Posted January 22nd, 2017, 10:30 AM
I don't know about that.
The first cruise I booked was a balcony on P&O, but most of the subsequent cruises have been in inside cabins.
I found inside cabins were not at all claustrophobic and for almost everything you use a cabin for you don't need a window or a balcony. In fact I positively enjoy the pitch black you get at night.
I also found the amount of time spent using the balcony was quite minimal, but obviously that depends on the cruise and the individuals.
Now that is not to say I will never book anything else (I have), but it has to be at a very good price.
Of course, we are all entitled to our own opinions, yourself included, but I think you are in a minority with this view.
I suspect that, for most people, they choose an inside cabin because of cost and not because of preference. I don't use the balcony much. I don't sunbathe for example. But I absolutely love the floor to ceiling panoramic outlook, constantly changing scenery, seeing ships, whales, dolphins, watching the comings and goings when in ports, the sail ins and sail outs without having to get dressed and go out to a public deck etc etc etc
Of course, if it was a case of an inside cabin or not cruising I would take the inside cabin, but it would always be my last choice.
On our very first cruise, when we struggled to afford it, we booked an inside cabin. Thankfully, we were upgraded to an outside and the sea views 24/7 were fantastic, so we said we would always book an outside on future cruises - which we did (so the ploy worked on us).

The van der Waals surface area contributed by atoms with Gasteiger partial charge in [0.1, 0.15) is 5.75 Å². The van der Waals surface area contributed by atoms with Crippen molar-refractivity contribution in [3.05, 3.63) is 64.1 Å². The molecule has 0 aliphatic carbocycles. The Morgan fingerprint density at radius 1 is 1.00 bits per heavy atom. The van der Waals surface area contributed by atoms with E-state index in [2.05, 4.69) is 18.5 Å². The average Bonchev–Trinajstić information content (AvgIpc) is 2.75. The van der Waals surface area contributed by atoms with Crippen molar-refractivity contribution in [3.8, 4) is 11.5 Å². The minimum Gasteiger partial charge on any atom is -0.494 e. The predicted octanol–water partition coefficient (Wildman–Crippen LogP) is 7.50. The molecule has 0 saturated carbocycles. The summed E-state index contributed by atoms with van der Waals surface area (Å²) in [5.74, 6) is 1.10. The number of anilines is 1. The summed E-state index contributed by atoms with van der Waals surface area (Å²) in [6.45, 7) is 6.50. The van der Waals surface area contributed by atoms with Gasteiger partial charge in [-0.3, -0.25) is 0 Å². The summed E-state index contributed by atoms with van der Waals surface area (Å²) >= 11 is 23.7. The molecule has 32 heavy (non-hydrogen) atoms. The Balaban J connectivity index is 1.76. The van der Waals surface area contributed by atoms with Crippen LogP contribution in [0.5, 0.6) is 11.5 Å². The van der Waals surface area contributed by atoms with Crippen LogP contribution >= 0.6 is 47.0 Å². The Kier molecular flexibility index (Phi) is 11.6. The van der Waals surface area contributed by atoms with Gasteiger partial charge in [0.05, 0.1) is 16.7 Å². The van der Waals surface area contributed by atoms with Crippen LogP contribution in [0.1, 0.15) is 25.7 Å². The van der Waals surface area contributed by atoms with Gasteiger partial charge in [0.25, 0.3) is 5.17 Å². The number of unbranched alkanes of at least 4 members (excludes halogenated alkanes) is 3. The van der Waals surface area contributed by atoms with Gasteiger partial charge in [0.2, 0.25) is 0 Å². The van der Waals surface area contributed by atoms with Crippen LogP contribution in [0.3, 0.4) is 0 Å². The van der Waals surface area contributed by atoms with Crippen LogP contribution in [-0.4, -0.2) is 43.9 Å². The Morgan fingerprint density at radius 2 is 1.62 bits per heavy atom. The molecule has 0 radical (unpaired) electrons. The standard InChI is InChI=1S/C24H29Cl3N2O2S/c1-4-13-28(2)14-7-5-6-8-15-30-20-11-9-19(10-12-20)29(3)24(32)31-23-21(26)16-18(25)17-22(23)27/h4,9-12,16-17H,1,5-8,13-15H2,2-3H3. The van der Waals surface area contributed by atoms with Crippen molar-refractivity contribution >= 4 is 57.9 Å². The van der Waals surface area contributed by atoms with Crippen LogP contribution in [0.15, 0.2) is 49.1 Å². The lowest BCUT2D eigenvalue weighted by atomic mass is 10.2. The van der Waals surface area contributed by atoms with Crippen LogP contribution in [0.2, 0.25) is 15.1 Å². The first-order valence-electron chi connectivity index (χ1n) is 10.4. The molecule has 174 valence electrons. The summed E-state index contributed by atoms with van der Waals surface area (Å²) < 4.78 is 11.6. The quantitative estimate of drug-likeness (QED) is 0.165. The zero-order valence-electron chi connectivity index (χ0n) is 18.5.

We used outside 4 berth cabins until the kids got to about 10 when we found that standard cabins were too small. At that point, we skipped standard balacony cabins and moved up to Superior Deluxe Balcony cabins, where the extra space and sofa was much appreciated. But the undoubted highlight was the balcony. After a couple of those, we splashed out on a suite (we paid for it, it wasn't an upgrade) and have booked them since. Sadly, we are now having to utilise Accessible Cabins, which does mean that we can afford more cruises but we would stick with suites if it was practical.
Of course we are all different and thank goodness for that. But I maintain that the majority of people who receive an upgrade (and I mean a proper upgrade, not a different grade of the same type of cabin) really enjoy the extra space, or having a balcony, and would aspire to book that in future if their finances allow. P&O is a sharp commercial business and the upgrade programme isn't just to flatter people - it's a carefully thought through marketing ploy with a purpose. It would cost them a lot less to sail with empty suites than empty inside cabins, but the fact that they bump people up is a very smart move.
P&O Cruises Experience – 120 nights over 10 cruises (Oriana x 2, Oceana x 2, Azura, Ventura x 2, Britannia x 2, Aurora)
P&O Cruises to Come – 57 nights over 5 cruises (Aurora x 2, Britannia, Arcadia)
674(A) Oriana 14/5/96. Southampton to Istanbul. 8 nights. Outside Cabin.
E620 Oceana 11/8/06. Mediterranean. 14 nights. Outside Cabin.
E720 Oceana 12/8/07. Canaries. 13 nights. Outside Cabin.
X912 Oriana 24/7/09. Baltic. 14 nights. Outside Cabin.
A118 Azura 5/8/11. Mediterranean. 16 nights. Superior Deluxe Balcony Cabin.
N321 Ventura 18/8/13. Mediterranean. 14 nights. Superior Deluxe Balcony Cabin.
B517 Britannia 15/8/15. Mediterranean. 14 nights. Suite.
B622 Britannia 23/7/16. Norwegian Fjords. 7 nights. Suite.
N703 Ventura 15/2/17. Amsterdam & Bruges. 4 nights. Penthouse Suite.
R705 Aurora 13/5/17. Baltic. 16 nights. Accessible Balcony Cabin.